O send out your light and your truth; let them lead me; let them bring me to your holy hill and to your dwelling. (Psalm 43:3)
Psalms 42 and 43 comprise a single work and it is one of the most poignant portraits of what it feels like to be depressed and still love God. There are the bittersweet memories:
I had gone with the multitude, I went with them to the house of God, with the voice of joy and praise, with a multitude that kept holyday.
The desperate sense of longing, hungering and thirsting for relief:
As the hart panteth after the water brooks, so panteth my soul after thee, O God. My soul thirsteth for God, for the living God: when shall I come and appear before God? My tears have been my meat day and night.
The bitterness one feels towards God at times:
I will say unto God my rock, Why hast thou forgotten me? why go I mourning because of the oppression of the enemy?
The sense of being overwhelmed with sorrow:
O my God, my soul is cast down within me: … all thy waves and thy billows are gone over me.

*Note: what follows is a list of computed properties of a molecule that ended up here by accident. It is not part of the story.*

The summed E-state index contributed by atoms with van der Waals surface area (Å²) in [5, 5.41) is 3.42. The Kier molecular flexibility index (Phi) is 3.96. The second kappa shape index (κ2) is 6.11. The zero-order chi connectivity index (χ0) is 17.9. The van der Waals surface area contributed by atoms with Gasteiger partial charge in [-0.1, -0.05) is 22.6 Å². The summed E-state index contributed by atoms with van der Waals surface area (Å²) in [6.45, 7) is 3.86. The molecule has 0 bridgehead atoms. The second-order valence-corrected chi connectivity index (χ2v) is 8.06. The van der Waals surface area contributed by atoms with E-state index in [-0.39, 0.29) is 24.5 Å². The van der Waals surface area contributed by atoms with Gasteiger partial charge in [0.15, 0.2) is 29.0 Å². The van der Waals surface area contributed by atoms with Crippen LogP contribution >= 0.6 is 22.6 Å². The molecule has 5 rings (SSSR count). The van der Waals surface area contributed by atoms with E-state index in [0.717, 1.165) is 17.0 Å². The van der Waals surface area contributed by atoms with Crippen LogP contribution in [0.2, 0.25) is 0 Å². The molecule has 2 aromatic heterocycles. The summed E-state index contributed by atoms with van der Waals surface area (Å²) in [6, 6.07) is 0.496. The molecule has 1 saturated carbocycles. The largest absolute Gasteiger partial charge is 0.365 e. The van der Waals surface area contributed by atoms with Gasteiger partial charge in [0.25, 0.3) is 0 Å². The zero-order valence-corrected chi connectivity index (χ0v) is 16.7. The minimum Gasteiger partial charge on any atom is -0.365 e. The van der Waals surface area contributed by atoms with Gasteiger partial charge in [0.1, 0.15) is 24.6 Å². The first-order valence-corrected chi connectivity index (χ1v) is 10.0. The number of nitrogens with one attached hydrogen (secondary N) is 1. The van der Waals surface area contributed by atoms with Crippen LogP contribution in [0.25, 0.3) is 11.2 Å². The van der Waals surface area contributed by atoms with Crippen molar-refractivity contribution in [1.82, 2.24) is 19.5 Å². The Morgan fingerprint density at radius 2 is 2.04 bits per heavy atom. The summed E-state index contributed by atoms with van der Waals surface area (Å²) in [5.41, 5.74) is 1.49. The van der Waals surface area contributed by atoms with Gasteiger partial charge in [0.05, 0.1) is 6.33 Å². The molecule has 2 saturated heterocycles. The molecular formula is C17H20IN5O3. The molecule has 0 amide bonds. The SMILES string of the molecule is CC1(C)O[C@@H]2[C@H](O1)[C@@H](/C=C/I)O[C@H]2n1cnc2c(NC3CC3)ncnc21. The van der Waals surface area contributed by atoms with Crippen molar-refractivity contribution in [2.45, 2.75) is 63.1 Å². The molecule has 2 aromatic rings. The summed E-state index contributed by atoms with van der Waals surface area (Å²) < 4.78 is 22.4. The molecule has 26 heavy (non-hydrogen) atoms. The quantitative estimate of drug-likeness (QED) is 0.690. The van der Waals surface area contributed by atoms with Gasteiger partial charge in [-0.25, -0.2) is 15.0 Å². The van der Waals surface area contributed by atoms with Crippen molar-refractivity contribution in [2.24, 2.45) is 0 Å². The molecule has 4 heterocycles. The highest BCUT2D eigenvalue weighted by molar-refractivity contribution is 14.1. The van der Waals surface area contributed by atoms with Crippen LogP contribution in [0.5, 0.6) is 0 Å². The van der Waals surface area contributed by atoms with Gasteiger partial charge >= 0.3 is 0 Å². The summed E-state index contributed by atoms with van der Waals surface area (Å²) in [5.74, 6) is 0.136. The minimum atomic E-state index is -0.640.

The sense that all everyone is against you and mocking you (which might, actually, be true):
As with a sword in my bones, mine enemies reproach me; while they say daily unto me, Where is thy God?
The whirling, repetitive intrusive self-accusations:
Why art thou cast down, O my soul? and why art thou disquieted within me?
The crying out to God to make it better:
O send out thy light and thy truth: let them lead me; let them bring me unto thy holy hill, and to thy tabernacles.
The bargains one makes with God:
Then will I go unto the altar of God, unto God my exceeding joy: yea, upon the harp will I praise thee, O God my God.
Placing one’s hope in God, that, in the end, all will be well.
Hope in God: for I shall yet praise him, who is the health of my countenance, and my God.